Generic social issues- which neither significantly affect nor are significantly affected by the business.


Value chain impact- the consequences of a company's operating activities, good or bad.


Competitive context- those aspects of the social environment that constrain the productivity of the business in its operating location. Schools, for example, may affect the competitiveness of companies that depend on a local workforce, even if the companies' activities do not have a direct impact on the schools.

To be an effective and socially responsible business, companies need to move beyond generalized concepts of good citizenship.

Importance of CSR The benefits of CSR to businesses vary depending on the nature of the enterprise, and are typically very difficult to quantify. A major meta-analysis has been conducted seeking to draw a correlation between social/environmental performance and financial performance. It should be noted that the definition of CSR used within business can vary from the strict 'stakeholder impacts' definition and will often include charitable efforts and volunteering. The business case for CSR within a company will likely rest on one or more of these arguments:

Human Resources Corporate Social Responsibility can be an important aid to recruitment and retention, particularly within the competitive graduate market. Potential recruits are increasingly likely to ask about a firm's CSR policy during an interview and having a comprehensive policy can give an advantage. CSR can also help to build a 'feel good' atmosphere among exisiting staff, particularly when they can become involved through payroll giving, fundraising activities or community volunteering. Risk Management Managing risk is a central part of many corporate strategies. Reputations that take decades to build up can be ruined in hours through incidents such as corruption scandals or environmental accidents. These events can also draw unwanted attention from regulators, courts, governments and media. Building a genuine culture of 'doing the right thing' within a corporation can offset these risks. Brand Differentiation In crowded marketplaces companies strive for 'X Factors' which can separate them from the competition in the minds of consumers. Several major brands, such as The Cooperative Group and The Body Shop are built on ethical values. Business service organisations can benefit too from building a reputation for integrity and best practice. License to operate Corporations are keen to avoid interference in their business through taxation or regulations. By taking substantive voluntary steps they can persuade governments and the wider public that they are taking current issues like health, safety, diversity or the environment seriously and so avoid intervention. This also applies to firms seeking to justify eye-catching profits and high levels of boardroom pay. Those operating away

from their home country can make sure they stay welcome by being good corporate citizens with respect to labour standards and impacts on the environment. Diverting Attention Major corporations which have existing reputational problems due to their core business activities may engage in high-profile CSR programmes to draw attention away from their perceived negative impacts. Thus British American Tobacco (BAT) will take part in health initatives and the petroleum giant BP has installed very visible wind-turbines on the roofs of some petrol stations in the UK.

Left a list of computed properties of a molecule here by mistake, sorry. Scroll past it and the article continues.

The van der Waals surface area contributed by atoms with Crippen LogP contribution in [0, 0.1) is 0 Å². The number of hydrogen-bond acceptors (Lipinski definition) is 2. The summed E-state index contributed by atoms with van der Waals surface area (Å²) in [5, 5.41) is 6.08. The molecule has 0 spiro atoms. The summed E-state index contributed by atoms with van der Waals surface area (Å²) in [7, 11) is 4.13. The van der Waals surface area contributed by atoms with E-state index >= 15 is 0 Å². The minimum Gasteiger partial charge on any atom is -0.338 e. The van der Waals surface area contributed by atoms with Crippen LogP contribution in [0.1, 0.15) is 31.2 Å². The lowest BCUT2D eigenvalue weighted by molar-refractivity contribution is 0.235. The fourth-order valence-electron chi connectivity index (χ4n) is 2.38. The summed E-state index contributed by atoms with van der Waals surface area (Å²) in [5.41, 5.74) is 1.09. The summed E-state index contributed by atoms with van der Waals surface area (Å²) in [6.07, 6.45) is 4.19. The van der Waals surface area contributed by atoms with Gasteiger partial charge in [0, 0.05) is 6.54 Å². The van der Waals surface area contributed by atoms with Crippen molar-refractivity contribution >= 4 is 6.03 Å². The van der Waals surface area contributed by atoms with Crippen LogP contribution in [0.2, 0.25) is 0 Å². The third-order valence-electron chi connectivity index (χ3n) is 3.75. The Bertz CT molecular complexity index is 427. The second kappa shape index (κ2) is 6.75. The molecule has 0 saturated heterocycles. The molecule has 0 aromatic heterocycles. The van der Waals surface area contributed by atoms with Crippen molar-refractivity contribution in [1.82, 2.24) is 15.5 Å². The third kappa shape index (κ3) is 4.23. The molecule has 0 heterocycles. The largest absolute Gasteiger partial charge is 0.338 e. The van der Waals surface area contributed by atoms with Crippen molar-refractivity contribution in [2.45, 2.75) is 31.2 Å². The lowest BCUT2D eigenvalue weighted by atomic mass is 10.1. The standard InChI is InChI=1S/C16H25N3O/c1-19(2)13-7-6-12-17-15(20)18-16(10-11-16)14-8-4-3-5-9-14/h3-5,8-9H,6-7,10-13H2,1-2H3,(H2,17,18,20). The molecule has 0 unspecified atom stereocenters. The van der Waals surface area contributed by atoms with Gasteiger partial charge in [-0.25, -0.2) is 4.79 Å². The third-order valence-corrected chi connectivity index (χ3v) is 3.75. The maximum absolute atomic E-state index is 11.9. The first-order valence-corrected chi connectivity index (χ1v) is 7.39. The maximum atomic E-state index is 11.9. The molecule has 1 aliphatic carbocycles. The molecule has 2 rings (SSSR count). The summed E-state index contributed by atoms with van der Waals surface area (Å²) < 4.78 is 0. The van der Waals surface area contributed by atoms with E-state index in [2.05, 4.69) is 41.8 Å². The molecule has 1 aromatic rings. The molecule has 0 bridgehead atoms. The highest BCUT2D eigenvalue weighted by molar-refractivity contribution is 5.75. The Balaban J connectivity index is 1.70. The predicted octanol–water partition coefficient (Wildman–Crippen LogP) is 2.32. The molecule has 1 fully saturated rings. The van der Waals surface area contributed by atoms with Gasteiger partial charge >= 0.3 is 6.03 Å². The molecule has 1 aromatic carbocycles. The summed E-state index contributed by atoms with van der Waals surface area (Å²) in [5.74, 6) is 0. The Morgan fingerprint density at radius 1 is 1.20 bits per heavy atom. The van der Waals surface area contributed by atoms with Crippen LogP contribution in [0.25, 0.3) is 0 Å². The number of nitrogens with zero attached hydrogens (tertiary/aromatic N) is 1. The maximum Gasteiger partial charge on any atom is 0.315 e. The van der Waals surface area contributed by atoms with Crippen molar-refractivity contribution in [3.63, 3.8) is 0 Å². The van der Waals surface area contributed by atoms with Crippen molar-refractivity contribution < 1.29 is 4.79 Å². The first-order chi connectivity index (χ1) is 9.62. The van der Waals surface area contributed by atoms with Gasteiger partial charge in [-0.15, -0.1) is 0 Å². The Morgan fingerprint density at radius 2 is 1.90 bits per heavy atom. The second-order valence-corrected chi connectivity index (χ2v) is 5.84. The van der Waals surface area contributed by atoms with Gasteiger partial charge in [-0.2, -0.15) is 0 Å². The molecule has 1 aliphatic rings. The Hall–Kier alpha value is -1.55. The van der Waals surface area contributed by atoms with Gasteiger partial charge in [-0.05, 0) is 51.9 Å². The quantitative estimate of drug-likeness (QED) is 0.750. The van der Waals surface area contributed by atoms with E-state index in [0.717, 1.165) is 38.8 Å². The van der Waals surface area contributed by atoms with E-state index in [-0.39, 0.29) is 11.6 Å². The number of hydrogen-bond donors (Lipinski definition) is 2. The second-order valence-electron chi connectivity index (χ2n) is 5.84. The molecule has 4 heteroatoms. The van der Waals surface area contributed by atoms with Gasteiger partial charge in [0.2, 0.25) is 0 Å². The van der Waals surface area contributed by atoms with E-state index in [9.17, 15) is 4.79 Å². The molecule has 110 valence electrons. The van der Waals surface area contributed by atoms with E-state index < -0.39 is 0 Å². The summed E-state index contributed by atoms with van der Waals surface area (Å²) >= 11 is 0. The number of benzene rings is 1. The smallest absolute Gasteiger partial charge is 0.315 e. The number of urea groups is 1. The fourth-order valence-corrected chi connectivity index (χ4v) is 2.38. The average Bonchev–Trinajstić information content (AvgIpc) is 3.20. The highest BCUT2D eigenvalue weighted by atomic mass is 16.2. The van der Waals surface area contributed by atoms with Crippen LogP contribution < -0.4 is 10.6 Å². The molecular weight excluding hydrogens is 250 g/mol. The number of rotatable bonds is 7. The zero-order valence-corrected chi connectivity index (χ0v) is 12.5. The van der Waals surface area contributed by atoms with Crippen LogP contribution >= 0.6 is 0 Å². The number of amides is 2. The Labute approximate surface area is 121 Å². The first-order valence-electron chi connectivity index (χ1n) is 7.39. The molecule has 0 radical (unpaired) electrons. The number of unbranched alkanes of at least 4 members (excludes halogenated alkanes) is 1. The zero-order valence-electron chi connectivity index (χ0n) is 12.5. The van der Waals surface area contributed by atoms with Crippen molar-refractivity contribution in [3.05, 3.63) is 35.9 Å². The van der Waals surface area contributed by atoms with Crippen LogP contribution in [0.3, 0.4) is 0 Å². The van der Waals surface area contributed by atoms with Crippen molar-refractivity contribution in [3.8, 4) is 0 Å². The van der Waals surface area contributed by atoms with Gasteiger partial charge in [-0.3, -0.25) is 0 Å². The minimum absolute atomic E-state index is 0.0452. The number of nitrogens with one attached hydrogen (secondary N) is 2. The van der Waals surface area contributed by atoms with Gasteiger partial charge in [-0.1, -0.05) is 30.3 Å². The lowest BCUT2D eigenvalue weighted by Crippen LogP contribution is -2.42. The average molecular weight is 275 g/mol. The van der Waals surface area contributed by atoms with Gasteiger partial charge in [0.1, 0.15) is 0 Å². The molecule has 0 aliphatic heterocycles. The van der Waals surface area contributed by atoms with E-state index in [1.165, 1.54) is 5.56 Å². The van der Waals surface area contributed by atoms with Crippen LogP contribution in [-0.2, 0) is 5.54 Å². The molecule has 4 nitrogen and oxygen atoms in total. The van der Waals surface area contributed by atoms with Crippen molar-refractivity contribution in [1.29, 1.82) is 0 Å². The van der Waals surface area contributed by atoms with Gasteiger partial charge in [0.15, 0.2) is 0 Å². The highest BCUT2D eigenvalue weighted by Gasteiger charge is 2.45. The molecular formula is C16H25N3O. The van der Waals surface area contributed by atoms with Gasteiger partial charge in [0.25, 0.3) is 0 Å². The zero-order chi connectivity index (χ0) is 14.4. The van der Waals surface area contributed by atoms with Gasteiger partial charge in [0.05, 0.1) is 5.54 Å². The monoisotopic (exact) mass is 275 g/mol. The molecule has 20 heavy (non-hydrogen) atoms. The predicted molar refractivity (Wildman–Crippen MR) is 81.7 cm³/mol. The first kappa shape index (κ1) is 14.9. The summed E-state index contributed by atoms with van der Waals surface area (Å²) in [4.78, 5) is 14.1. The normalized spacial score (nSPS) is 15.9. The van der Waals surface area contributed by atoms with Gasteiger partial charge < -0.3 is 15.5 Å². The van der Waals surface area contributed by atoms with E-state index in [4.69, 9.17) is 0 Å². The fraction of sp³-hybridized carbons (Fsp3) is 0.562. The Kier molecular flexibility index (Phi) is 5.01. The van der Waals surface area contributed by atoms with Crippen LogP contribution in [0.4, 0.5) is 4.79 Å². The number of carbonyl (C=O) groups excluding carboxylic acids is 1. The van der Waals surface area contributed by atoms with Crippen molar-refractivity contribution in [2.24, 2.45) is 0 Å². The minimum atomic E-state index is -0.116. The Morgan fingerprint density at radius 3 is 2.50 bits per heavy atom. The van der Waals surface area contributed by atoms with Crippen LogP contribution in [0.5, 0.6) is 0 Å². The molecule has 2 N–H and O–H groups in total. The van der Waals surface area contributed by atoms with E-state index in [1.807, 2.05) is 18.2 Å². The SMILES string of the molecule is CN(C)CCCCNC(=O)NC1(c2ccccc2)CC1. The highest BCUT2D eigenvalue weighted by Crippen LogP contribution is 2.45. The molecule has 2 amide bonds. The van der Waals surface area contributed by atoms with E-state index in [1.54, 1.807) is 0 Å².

CSR BY NESTLE Nestle USA is pleased to announce its lead sponsorship of the newly created Pasadena Independent Schools Foundation (PISF) — a unique community service program designed to teach students about the value and importance of philanthropy. Nestle and other contributing sponsors have committed $75,000 in grant money to PISF to enable participating middle to high school-aged students to engage in hands-on grant-making through the formation of a private foundation. The program, which begins this fall, will include five Pasadena area schools: Chandler, Polytechnic, Flintridge Prep, Westridge and New Horizon . Students will acquire important leadership skills and will learn about the challenges of running charitable operations. Under the guidance of advisors, students will ultimately make grants to eight local charitable organizations throughout the school year. Nestle USA regularly contributes to the educational and social development of youth across the nation. Through the NestlÊ Adopt-A-School program, employees donate thousands of hours each year teaching, being positive role models, and

reading to young children at local elementary schools . More than 1,200 employees proudly serve nearly 59 schools throughout the country.

Safe Drinking Water Water is a scarce resource. In India, availability of clean drinking water is a major concern for many communities. Almost 200 million people do not have access to clean drinking water. Nestlé India is committed to improving the situation and believes that the first step is to create awareness in the communities around its factories. A key focus area is to help provide Clean Drinking Water and educate children in schools to conserve this scarce resource. Education and Training Nestlé supports initiatives to create awareness about the right to education and encourages the communities around its factories to send their children to school. Nestlé India employees have developed a special play 'Let Us Go to School' for this purpose. This has been staged amongst the communities around our factories, and its recordings screened at smaller gatherings along the milk routes. Nestlé India supports local schools, helps in the maintenance of public parks and green belts, facilitates blood donation camps and health awareness programs. The key messages of conservation, hygiene, health and wellness are progressively built into the communities where the Company is present. All these initiatives strengthen the bond between Nestlé India and the community